Last updated March 15, 2022

Cytomegalovirus In Solid Organ Transplant Recipients

Recommendations

RISK FACTORS AND STRATIFICATION

All organ donors and transplant candidates should be tested for baseline CMV immune status using CMV‐IgG serology prior to transplantation. (High, Strong)
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The combined interpretation of CMV‐IgG serology in the organ donor and transplant recipient should be used to categorize post‐transplant CMV risk and guide CMV prevention strategies. (High, Strong)
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  • CMV‐seronegative recipients who receive an organ from CMV‐seropositive donor (D+/R−) are at highest risk of CMV disease after transplantation.
(High, Strong)
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Transplant candidates who are CMV‐seronegative during the initial pretransplant evaluation should have repeat CMV serology immediately prior to transplantation. (Low, Strong)
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A serologic assay that measures CMV‐IgG is recommended. (High, Strong)
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Unless clinically indicated (ie, if primary CMV infection is suspected), CMV‐IgM is not routinely recommended due to potential for false‐positivity. (Low, Strong)

CMV‐IgM false-positivity may lead to erroneous assignment of risk profile (eg, recipient is miscategorized as CMV D+/R+ instead of D+/R−), and resulting in severe clinical consequences.

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Recent blood transfusion or receipt of immunoglobulins and other blood products should be considered in the interpretation of CMV serology, as they may cause false‐positive results due to passive transfer of CMV antibodies. (Low, Strong)

The clinical consequences for miscategorizing D+/R− as a D+/R+ due to falsepositive results can be severe.

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For organ donors and transplant candidates with borderline or indeterminate CMV‐IgG serology results, the assignment of baseline serologic status should consider the “highest‐risk” scenario for CMV prevention purposes. (Low, Strong)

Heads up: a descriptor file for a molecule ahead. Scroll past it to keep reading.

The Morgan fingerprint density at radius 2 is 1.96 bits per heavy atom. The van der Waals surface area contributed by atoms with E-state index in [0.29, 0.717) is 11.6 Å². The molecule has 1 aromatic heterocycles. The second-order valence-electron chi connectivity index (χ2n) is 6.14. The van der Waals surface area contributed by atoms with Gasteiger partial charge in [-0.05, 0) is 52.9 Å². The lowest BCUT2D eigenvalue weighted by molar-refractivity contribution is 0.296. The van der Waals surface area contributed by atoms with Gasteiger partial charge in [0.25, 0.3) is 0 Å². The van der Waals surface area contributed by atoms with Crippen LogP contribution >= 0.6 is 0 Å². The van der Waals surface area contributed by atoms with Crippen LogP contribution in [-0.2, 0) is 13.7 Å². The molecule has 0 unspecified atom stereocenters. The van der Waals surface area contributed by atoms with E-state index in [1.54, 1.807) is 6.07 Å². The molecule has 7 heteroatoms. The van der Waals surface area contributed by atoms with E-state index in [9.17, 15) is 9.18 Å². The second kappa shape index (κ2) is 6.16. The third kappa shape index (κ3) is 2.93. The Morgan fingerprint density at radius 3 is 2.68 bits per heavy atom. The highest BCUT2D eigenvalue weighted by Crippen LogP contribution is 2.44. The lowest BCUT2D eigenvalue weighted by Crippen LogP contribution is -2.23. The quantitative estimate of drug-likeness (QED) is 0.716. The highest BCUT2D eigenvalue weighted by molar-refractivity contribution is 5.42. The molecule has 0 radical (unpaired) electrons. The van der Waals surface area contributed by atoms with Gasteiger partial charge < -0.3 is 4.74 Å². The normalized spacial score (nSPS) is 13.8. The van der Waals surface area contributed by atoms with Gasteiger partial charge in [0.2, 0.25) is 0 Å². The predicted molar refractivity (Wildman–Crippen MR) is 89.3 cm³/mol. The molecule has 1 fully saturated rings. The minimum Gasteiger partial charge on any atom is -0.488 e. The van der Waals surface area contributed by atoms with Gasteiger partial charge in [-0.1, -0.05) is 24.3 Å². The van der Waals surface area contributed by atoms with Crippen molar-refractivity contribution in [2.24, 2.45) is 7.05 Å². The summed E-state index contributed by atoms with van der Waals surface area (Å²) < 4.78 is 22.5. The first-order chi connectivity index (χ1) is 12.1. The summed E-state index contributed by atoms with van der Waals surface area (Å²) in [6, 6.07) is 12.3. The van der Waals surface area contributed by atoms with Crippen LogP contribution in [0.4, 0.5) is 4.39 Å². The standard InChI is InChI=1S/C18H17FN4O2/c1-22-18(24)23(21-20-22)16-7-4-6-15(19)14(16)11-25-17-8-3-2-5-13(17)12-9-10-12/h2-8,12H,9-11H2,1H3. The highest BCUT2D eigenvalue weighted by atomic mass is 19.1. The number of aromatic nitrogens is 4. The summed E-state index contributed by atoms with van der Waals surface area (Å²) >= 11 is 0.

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If a donor CMV‐IgG serology is borderline or indeterminate, it should be considered as positive. (Low, Strong)
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If the recipient CMV‐IgG is borderline or indeterminate, the result should be considered in the context of donor serology, as described below. (Low, Strong)
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If donor CMV serology is positive, the recipient with borderline or indeterminate CMV‐IgG will be considered CMV‐seronegative (ie, CMV D+/R−). (Low, Strong)
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If donor CMV serology is negative, the recipient with borderline or indeterminate CMV‐IgG will be considered CMV‐seropositive. (Low, Strong)
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CMV‐specific T‐cell immune responses may be assessed in transplant candidates prior to transplantation to determine baseline CMV immune status, (Low, Weak)

but the role of CMV‐specific T-cell assay as a predictor of the risk of CMV after transplantation remains under clinical investigation.

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LABORATORY DIAGNOSIS

CMV quantitative nucleic acid amplification test (QNAT) is the laboratory method of choice for rapid diagnosis of CMV infection in blood after solid organ transplant (SOT). (High, Strong)
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  • CMV QNAT is the preferred laboratory method for CMV surveillance to guide preemptive therapy.
(High, Strong)
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pp65 antigenemia is an alternative laboratory method for surveillance and diagnosis of CMV infection after SOT. (High, Strong)
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CMV QNAT assays should be calibrated using the WHO International Reference Standard. (High, Strong)